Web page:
A couple of weeks ago I touched on the topic of signs of stress in your dog. Let’s take a look this week at some of the ways that humans may inadvertently cause stress for their dogs.
•Dogs, like humans, need their own space. Whereas one human hugging another reflects affection, dogs may find the act of hugging to be too restrictive for them and not enjoy the experience. As with most things, if you know your dog well, you will already know the reaction that hugging will cause but be careful with dogs you don’t know well.
•One aspect of training a dog that is key is consistency. This also applies to how you treat your dog throughout its life. If one day you tell your dog that jumping on the couch is OK but the next that it’s not, you will end up confusing your dog by giving mixed messages. This is not a path you want to follow. By feeling that he/she has to double guess which message you’re sending will confuse and stress out your dog. In the same vein, decide on one word for one particular action. Don’t use multiple words for the same thing. For example, you could use the word “down” to tell your dog to get off the bed and then at a later time use the word “off” to mean the same thing (in your mind). Dogs understand best when one word is linked to one action (or command). In your own mind, as well as a family, decide on the ground rules (and boundaries) and stick with them.
•If you have a good relationship with your dog, staring into his/her eyes is totally fine, in fact it makes your dog feel good. However, if you come across a dog you don’t know well, staring directly into their eyes can be viewed by the dog as a threatening, aggressive gesture leading to potential discomfort and stress.
•As they say, “dogs will be dogs”: opportunists from the day they leave the womb, don’t be surprised if shoes get chewed or pizzas disappear from counter tops! Don’t get mad at the dog and stress them out: invariably you have not managed your living space particularly well and Fido has spotted an opportunity to “have fun” or fill his belly. Think like a dog and try to be one step ahead of your furry friend.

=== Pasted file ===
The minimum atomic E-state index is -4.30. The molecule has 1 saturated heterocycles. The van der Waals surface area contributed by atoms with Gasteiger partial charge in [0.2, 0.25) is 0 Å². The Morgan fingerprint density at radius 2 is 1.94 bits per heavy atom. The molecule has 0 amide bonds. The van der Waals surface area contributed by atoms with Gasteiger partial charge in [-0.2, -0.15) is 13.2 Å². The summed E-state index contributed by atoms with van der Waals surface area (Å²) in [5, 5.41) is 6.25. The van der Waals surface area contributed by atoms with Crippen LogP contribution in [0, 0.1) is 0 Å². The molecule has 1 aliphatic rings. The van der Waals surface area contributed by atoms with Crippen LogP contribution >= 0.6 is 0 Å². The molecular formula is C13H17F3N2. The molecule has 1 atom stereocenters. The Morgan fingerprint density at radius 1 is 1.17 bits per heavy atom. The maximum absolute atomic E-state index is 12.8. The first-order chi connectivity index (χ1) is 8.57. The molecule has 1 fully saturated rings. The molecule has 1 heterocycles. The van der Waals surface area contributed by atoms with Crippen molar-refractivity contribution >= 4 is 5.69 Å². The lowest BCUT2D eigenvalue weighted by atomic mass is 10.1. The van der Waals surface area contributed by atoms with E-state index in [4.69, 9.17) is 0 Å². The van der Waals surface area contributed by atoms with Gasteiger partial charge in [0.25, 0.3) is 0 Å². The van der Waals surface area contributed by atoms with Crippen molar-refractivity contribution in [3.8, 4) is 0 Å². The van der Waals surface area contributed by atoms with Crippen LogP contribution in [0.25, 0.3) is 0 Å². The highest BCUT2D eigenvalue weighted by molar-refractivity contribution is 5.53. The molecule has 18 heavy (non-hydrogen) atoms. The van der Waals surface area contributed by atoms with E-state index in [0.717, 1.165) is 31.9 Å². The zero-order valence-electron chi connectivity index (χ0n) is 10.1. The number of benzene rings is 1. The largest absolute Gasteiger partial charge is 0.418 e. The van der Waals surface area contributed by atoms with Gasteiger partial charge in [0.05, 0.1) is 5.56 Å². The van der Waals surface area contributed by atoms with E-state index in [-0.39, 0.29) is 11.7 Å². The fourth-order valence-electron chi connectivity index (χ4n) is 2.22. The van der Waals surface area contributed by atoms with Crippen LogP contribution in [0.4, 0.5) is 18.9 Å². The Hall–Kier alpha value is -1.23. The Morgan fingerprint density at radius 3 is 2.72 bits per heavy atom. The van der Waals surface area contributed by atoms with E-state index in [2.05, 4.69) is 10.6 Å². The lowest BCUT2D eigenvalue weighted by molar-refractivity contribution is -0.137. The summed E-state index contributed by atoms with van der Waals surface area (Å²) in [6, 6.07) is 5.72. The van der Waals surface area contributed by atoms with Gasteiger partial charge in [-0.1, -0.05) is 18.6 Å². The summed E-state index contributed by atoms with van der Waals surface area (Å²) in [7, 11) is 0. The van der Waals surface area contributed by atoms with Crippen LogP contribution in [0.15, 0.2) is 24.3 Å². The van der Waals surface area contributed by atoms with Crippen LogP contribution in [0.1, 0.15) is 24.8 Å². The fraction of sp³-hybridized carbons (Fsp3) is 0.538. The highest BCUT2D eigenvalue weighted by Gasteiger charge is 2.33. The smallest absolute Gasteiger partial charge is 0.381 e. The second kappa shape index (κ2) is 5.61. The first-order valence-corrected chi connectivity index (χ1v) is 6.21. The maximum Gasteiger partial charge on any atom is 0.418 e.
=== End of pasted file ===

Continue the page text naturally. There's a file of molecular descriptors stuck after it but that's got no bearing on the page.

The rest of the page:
•We all want to calm our dogs when we know they are in stressful situations. A visit to the vet, not dissimilar to us humans going to the dentist, is not normally at the top of a dog’s “favourite things to do” list. However, by using words such as “it’s OK” to our dog may end up backfiring as they will associate “it’s OK” with going to the vet which, to them, is a bad thing.
•Dogs need both physical and mental stimulation. It behoves us as dog owners to provide such exercise otherwise the stress that lack of exercise may generate could result in more issues to deal with as they find their own way of getting rid of nervous energy.
As owners, we can be guilty at times of humanizing (or anthropomorphising) our dogs and getting surprised at the dog’s reaction to our behaviour. Remember, however much we love our dogs, they are still dogs and not furry children!